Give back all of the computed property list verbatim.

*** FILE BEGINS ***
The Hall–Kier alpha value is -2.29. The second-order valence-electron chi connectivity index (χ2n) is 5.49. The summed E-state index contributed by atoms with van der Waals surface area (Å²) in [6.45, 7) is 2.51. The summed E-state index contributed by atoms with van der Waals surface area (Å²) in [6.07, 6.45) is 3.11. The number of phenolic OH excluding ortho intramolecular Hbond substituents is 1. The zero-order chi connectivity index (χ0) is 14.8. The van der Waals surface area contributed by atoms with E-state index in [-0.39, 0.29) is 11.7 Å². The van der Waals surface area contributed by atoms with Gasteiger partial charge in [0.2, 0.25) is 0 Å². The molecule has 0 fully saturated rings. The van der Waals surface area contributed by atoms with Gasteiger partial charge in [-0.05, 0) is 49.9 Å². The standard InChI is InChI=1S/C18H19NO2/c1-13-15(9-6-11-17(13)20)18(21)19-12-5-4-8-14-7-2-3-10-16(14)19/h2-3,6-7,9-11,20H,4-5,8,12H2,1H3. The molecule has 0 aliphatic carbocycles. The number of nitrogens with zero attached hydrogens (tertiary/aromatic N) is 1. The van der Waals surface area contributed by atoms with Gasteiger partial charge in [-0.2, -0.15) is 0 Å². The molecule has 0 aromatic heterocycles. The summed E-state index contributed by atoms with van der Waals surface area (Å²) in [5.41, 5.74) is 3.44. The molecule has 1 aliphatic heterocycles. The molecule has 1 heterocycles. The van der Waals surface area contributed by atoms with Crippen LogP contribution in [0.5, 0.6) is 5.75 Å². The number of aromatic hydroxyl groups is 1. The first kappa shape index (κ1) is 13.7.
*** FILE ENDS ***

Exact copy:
The Hall–Kier alpha value is -2.29. The second-order valence-electron chi connectivity index (χ2n) is 5.49. The summed E-state index contributed by atoms with van der Waals surface area (Å²) in [6.45, 7) is 2.51. The summed E-state index contributed by atoms with van der Waals surface area (Å²) in [6.07, 6.45) is 3.11. The number of phenolic OH excluding ortho intramolecular Hbond substituents is 1. The zero-order chi connectivity index (χ0) is 14.8. The van der Waals surface area contributed by atoms with E-state index in [-0.39, 0.29) is 11.7 Å². The van der Waals surface area contributed by atoms with Gasteiger partial charge in [0.2, 0.25) is 0 Å². The molecule has 0 fully saturated rings. The van der Waals surface area contributed by atoms with Gasteiger partial charge in [-0.05, 0) is 49.9 Å². The standard InChI is InChI=1S/C18H19NO2/c1-13-15(9-6-11-17(13)20)18(21)19-12-5-4-8-14-7-2-3-10-16(14)19/h2-3,6-7,9-11,20H,4-5,8,12H2,1H3. The molecule has 0 aliphatic carbocycles. The number of nitrogens with zero attached hydrogens (tertiary/aromatic N) is 1. The van der Waals surface area contributed by atoms with Gasteiger partial charge in [-0.2, -0.15) is 0 Å². The molecule has 0 aromatic heterocycles. The summed E-state index contributed by atoms with van der Waals surface area (Å²) in [5.41, 5.74) is 3.44. The molecule has 1 aliphatic heterocycles. The molecule has 1 heterocycles. The van der Waals surface area contributed by atoms with Crippen LogP contribution in [0.5, 0.6) is 5.75 Å². The number of aromatic hydroxyl groups is 1. The first kappa shape index (κ1) is 13.7.